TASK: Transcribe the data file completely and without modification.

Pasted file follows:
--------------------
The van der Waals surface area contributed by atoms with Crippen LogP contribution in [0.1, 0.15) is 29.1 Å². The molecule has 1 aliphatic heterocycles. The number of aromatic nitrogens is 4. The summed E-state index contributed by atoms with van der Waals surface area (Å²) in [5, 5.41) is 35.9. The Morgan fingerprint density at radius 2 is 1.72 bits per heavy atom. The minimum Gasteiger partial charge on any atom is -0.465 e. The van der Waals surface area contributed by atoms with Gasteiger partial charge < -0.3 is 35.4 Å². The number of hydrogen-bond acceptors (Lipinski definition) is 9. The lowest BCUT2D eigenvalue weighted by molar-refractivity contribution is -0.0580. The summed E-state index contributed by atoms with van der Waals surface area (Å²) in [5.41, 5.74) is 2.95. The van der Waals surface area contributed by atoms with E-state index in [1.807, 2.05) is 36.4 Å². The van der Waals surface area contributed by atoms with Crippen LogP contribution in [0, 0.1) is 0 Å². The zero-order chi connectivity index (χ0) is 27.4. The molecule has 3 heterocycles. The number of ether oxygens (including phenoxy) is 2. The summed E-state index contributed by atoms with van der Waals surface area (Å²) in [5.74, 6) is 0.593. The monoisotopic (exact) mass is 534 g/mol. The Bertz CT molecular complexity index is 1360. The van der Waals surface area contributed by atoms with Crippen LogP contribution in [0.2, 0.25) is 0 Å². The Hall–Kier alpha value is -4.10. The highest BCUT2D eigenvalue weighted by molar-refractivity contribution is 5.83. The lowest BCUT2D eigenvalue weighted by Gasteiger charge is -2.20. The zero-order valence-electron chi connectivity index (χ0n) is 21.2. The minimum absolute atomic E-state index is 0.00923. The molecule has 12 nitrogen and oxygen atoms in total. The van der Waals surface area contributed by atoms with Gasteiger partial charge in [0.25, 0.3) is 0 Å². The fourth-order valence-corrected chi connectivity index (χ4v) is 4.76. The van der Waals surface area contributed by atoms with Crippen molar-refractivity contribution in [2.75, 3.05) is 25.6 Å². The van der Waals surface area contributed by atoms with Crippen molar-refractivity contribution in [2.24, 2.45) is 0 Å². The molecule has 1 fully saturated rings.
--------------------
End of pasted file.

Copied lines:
The van der Waals surface area contributed by atoms with Crippen LogP contribution in [0.1, 0.15) is 29.1 Å². The molecule has 1 aliphatic heterocycles. The number of aromatic nitrogens is 4. The summed E-state index contributed by atoms with van der Waals surface area (Å²) in [5, 5.41) is 35.9. The Morgan fingerprint density at radius 2 is 1.72 bits per heavy atom. The minimum Gasteiger partial charge on any atom is -0.465 e. The van der Waals surface area contributed by atoms with Gasteiger partial charge < -0.3 is 35.4 Å². The number of hydrogen-bond acceptors (Lipinski definition) is 9. The lowest BCUT2D eigenvalue weighted by molar-refractivity contribution is -0.0580. The summed E-state index contributed by atoms with van der Waals surface area (Å²) in [5.41, 5.74) is 2.95. The van der Waals surface area contributed by atoms with E-state index in [1.807, 2.05) is 36.4 Å². The van der Waals surface area contributed by atoms with Crippen LogP contribution in [0, 0.1) is 0 Å². The zero-order chi connectivity index (χ0) is 27.4. The molecule has 3 heterocycles. The number of ether oxygens (including phenoxy) is 2. The summed E-state index contributed by atoms with van der Waals surface area (Å²) in [5.74, 6) is 0.593. The monoisotopic (exact) mass is 534 g/mol. The Bertz CT molecular complexity index is 1360. The van der Waals surface area contributed by atoms with Crippen LogP contribution in [0.2, 0.25) is 0 Å². The Hall–Kier alpha value is -4.10. The highest BCUT2D eigenvalue weighted by molar-refractivity contribution is 5.83. The lowest BCUT2D eigenvalue weighted by Gasteiger charge is -2.20. The zero-order valence-electron chi connectivity index (χ0n) is 21.2. The minimum absolute atomic E-state index is 0.00923. The molecule has 12 nitrogen and oxygen atoms in total. The van der Waals surface area contributed by atoms with Gasteiger partial charge in [0.25, 0.3) is 0 Å². The fourth-order valence-corrected chi connectivity index (χ4v) is 4.76. The van der Waals surface area contributed by atoms with Crippen molar-refractivity contribution in [2.75, 3.05) is 25.6 Å². The van der Waals surface area contributed by atoms with Crippen molar-refractivity contribution in [2.24, 2.45) is 0 Å². The molecule has 1 fully saturated rings.